Microsoft licenses for Windows 7 backups?
I searched the forum threads, but didn’t find a relevant case for our situation, which I think is pretty basic. We are a library that offers 14 Windows 7 Pro machines for public use. These are off-the-shelf Dells with no special licensing package from Microsoft. As the workstations are in constant use, bits and pieces of the software package invariably break, meaning that we are spending lots of time fixing individual computers. We would like to make an image backup of each unit, and have the ability to restore each computer in the event of a failure, with the ability to also update each image as the operating system and software applications are updated.
Since we are a government institution, we play by the rules, but in this case we are unsure of the rules surrounding one-to-one backup and restore over a network using software such as FOG. Does anyone have a documented answer as to whether or not we need to pay a special license fee to Microsoft if we re-image a Windows 7 backup of the original computer over a network?
Thanks in advance,
Head of Public Services
Lane Memorial Library
from the licensing brief: “you may use an OEM recovery image on devices shipped by that OEM provided that the device is appropriately licensed.”
[SIZE=2]if you are restoring computers to backups of themselves, you are perfectly legal. you said you only have 14 computers, so i’m going to assume that the hassle of [/SIZE]acquiring[SIZE=2] volume licensing isn’t worth it for you.[/SIZE]
or install the client and use an unattend.xml for sysprep.
get the PCs to sysprep with a common name and then have the client change it to the proper name and join the AD.
there was talk of including key functions in fog, but yet again. OEM licenses don’t have reimaging rights. that’s why you need a VL license to get the reimaging rights.
I would say having to go to a PC is something to avoid, and that is certainly possible. it just depends what budget is available and how much your company values time.
It’s quite simple to get started with this.
If each machine is already loaded with a licensed copy of windows, you can easily image, and redeploy those images as needed.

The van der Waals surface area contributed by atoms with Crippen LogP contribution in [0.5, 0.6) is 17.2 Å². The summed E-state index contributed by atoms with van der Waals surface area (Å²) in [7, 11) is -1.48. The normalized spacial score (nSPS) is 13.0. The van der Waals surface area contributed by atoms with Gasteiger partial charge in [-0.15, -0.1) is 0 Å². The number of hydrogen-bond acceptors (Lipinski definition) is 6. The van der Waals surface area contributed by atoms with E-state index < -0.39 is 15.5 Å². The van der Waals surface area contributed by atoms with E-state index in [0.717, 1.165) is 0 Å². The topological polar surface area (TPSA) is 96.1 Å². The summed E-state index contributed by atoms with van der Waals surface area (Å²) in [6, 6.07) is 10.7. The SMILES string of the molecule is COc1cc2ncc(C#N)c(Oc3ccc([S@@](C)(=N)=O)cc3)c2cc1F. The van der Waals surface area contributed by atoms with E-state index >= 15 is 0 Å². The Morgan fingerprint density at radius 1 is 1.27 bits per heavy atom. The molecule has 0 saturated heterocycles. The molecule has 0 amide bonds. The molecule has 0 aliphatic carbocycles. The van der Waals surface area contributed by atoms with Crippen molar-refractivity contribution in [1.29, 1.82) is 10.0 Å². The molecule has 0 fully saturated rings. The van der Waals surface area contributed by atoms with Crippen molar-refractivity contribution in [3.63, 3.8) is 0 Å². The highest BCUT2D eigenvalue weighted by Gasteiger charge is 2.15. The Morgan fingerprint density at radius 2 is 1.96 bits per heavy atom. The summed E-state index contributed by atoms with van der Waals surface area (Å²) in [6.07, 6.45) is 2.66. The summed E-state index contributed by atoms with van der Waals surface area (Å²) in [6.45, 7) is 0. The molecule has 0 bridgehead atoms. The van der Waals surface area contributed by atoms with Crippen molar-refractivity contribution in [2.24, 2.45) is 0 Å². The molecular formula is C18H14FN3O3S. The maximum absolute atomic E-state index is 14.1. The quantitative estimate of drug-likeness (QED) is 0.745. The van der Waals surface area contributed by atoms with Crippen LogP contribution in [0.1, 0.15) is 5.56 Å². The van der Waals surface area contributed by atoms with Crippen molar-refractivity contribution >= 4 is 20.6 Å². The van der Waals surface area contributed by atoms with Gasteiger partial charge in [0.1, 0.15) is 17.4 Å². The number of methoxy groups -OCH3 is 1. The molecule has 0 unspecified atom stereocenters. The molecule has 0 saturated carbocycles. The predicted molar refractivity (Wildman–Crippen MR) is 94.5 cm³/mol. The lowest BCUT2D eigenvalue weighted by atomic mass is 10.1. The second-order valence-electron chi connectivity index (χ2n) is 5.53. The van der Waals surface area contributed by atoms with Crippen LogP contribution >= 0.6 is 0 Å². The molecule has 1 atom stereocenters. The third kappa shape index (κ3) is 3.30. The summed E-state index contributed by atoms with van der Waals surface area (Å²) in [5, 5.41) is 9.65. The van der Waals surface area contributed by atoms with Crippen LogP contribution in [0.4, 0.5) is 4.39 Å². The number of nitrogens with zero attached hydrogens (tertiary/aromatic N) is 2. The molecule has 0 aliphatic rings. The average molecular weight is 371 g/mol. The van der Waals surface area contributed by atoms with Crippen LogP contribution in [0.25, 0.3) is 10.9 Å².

If they are identical hardware the process is a bit more involved but easier to manage once setup. (this includes create several versions of “stock” images, Pre-SysPrep, Post SysPrep(system audit) and lastly an OOBE image.
Any time you want to update a machine you deploy the Pre-Sysprep image to 1 machine, apply any updates, and then upload that machine over the existing pre-sysprep image.
Run SysPrep and then upload this image over the existing sysprep image.
Then finally run an OOBE image (stopping before entering the product key, user name etc) and push this image to every machine you have.
Each time you deploy this updated image you can enter the windows product key, and user name and set it up as an OOBE (Out-Of-Box-Experience) computer, rejoin it to any network or domain you have, and you have the updates.
Still a good amount of work, but much better then running windows updates on 14 computers constantly.
Additionally the updated image can be scheduled to run on your end machines, meaning you can plan to have all of the machines ready to be setup with user and domain details when you come in the following day.
Microsoft licensing is usually a pain. I would suggest you read the imaging rights pdf from Microsoft and use a volume license key to image many PCs with the same key…
An OEM key is unique for each individual PC, not every brand/model of PC.
Also if you own a single Volume License to get reimaging rights, you get media direct from Microsoft so you skip all the junk the OEMs install.
I don’t activate Windows when the image will work for different brand of computer unless i would have buy an amount of licence but i will keep note of the amount used at the same time in this case.
I use OEM key from the brand of the computer after deploying this “multi system” image.
I only backup keys when image will stay on the same computer brand and serie.
For me, using brand installed OS then remove ALL unwanted and useless software and configuration or install Windows from the DVD and use the same OEM key, end at the same things.
The 1st way can create unstable OS, unused files and unused reg key and will ask you to spend days to clean it.
The 2nd way reach the minimal size possible.
The question is if the OEM licence is for Windows itself or for Windows with the brand software layer.
if you are using a standardised image, have a read
it just depends how you set things up…
if you have one image per PC and you are using FOG as a backup solution, it’s different than a standard image.
it might be worth buying one volume license so you can reimage with a standard image, if you pay for tech people as it may end up saving you time/money in the long run.
you are completely in the clear, you are only restoring computers to backups of themselves.